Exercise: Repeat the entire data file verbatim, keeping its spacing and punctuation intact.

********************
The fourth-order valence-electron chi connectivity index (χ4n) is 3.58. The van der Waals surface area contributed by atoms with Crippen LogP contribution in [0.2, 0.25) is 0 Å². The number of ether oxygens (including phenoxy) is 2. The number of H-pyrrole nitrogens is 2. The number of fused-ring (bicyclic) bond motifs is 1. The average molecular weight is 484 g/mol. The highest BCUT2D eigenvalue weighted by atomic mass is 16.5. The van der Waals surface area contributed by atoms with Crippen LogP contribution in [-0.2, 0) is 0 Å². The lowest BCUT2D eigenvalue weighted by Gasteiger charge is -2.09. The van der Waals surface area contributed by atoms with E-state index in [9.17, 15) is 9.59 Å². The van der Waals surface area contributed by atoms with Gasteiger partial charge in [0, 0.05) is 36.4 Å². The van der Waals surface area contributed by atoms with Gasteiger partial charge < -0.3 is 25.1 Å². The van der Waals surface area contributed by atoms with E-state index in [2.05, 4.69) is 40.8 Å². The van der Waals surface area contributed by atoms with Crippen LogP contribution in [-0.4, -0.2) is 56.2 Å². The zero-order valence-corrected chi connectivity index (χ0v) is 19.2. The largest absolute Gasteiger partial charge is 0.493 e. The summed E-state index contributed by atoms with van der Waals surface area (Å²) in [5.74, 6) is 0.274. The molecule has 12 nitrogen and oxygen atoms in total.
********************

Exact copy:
The fourth-order valence-electron chi connectivity index (χ4n) is 3.58. The van der Waals surface area contributed by atoms with Crippen LogP contribution in [0.2, 0.25) is 0 Å². The number of ether oxygens (including phenoxy) is 2. The number of H-pyrrole nitrogens is 2. The number of fused-ring (bicyclic) bond motifs is 1. The average molecular weight is 484 g/mol. The highest BCUT2D eigenvalue weighted by atomic mass is 16.5. The van der Waals surface area contributed by atoms with Crippen LogP contribution in [-0.2, 0) is 0 Å². The lowest BCUT2D eigenvalue weighted by Gasteiger charge is -2.09. The van der Waals surface area contributed by atoms with E-state index in [9.17, 15) is 9.59 Å². The van der Waals surface area contributed by atoms with Gasteiger partial charge in [0, 0.05) is 36.4 Å². The van der Waals surface area contributed by atoms with Gasteiger partial charge < -0.3 is 25.1 Å². The van der Waals surface area contributed by atoms with E-state index in [2.05, 4.69) is 40.8 Å². The van der Waals surface area contributed by atoms with Crippen LogP contribution in [-0.4, -0.2) is 56.2 Å². The zero-order valence-corrected chi connectivity index (χ0v) is 19.2. The largest absolute Gasteiger partial charge is 0.493 e. The summed E-state index contributed by atoms with van der Waals surface area (Å²) in [5.74, 6) is 0.274. The molecule has 12 nitrogen and oxygen atoms in total.